This is the best bit for Wood, as she pays attention to her clients’ appearance, expression and confidence level, because although a typical shoot is a process that takes up to about three hours, her favorite part is when the client starts to ease into the setting, to grow more comfortable in front of the camera, to slightly take her and Shefferman’s coaching tips and tricks and then watch as they blossom in front of the camera, as well. A picture is vital as a potential shidduch tool, she is quick to say, because it’s not solely based on looks. “In this busy day and age,” Wood said, “it’s important to not waste someone’s time by meeting someone whom you find unattractive. Secondly, and most important: a photo is not all about “looks.” There is so much that one can tell about a person’s photo…micro-expressions and the way they hold themselves. You can see if the person takes care of themselves or not. And all of those things, including the way a person looks, informs you of whether or not you should take the time to meet them in person.”

To achieve such a balance of natural inner beauty and staged technicality, there is a pre-shoot, where Wood goes over the clothing choices of the clients and then discusses hair and makeup with the women. Then Shefferman takes a number of outtakes of clients in different outfits and at different locations, too, all within walking distance in Riverdale. “The combination of carefully chosen outfits, poses, locations and coached expressions results in the most flattering photos,” said Wood. The two of them also enjoy showing clients their photos on the camera every now and again throughout the session and then narrow the photographs down to the 20 best captures afterwards. The hardest part, Wood said, is when she and Shefferman go through about 400 photographs over about six to eight hours, trying to find the very best ones! Some matchmakers would like singles to have at least three different types of photographs, too, so attention to detail—such as how clients’ jewelry and makeup look, if their mouth is tense, if they are paying attention to the photographer and if their clothing is bunching up, to name just a few!—is paramount and vital.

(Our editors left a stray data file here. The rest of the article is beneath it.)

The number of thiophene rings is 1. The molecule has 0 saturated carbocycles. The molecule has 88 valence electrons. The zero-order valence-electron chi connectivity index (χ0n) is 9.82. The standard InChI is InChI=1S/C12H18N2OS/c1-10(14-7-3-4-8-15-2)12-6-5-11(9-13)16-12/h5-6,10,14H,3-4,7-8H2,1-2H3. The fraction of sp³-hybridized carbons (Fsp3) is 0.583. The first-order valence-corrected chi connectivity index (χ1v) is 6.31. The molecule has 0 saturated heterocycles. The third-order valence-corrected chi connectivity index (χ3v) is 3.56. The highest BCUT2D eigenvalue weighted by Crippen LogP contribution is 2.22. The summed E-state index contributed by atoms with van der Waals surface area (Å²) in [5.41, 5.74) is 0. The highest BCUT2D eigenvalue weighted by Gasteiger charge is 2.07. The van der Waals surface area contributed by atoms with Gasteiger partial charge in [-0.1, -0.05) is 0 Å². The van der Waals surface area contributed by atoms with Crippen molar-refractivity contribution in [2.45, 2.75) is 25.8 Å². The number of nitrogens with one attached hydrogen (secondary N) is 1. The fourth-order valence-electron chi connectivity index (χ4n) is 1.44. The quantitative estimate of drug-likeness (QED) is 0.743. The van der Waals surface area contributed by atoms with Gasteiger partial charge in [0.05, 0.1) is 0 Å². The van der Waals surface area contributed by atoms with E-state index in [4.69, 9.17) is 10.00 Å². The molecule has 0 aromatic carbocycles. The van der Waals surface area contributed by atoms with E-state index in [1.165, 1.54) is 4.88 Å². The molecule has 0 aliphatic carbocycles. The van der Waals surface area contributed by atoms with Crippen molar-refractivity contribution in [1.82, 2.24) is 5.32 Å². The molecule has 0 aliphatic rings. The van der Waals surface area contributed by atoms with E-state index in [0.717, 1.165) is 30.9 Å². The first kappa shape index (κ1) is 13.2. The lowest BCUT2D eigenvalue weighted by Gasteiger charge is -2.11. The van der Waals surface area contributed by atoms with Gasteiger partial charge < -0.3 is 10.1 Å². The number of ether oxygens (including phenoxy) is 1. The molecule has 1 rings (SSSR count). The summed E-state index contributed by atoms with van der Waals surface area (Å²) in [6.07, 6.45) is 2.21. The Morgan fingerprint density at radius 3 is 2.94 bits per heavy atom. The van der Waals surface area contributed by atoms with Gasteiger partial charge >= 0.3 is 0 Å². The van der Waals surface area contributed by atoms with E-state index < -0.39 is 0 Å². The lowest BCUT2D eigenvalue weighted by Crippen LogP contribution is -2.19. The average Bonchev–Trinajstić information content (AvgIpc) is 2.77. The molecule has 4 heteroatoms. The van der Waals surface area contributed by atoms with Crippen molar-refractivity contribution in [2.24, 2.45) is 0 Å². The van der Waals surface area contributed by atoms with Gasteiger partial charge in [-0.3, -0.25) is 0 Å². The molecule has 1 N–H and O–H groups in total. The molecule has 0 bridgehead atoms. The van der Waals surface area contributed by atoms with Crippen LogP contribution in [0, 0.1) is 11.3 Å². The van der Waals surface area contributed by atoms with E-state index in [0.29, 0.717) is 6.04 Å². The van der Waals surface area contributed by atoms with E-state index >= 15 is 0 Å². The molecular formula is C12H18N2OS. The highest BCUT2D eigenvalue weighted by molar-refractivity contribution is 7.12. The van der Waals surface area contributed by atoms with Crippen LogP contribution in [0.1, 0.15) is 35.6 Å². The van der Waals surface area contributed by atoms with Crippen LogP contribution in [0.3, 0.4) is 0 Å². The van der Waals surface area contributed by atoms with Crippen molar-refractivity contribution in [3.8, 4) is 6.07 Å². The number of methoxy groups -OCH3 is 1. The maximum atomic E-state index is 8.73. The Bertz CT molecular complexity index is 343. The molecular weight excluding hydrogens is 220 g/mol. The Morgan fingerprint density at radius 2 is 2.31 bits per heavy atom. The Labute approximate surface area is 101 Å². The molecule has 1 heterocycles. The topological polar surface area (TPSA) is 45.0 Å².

That careful attention to detail and a passion for accuracy is what has made their photography a trademark success, and in fact, none of their captures are retouched on their website or anywhere else, although they are color corrected and sharpened to give their client’s the best advantage. In fact, they have created a trademark name for their way of photographing clients: Staged to look natural™ photography!

Wood and Shefferman have not stopped at photography sessions, either, and are writing a book on this topic, interviewing both matchmakers from New York and other parts of the US. Said Wood, “We invite any shadchanim to call us if they would like to be interviewed and mentioned in the book. We are always looking for their perspectives and tips for singles who, for whatever reason, can’t take a photo session with us, but can read the book and learn what they can do to get the best photos.”

Shidduch Photographer is on the web at and the telephone number is 646-893-8864.


By Bracha K. Sharp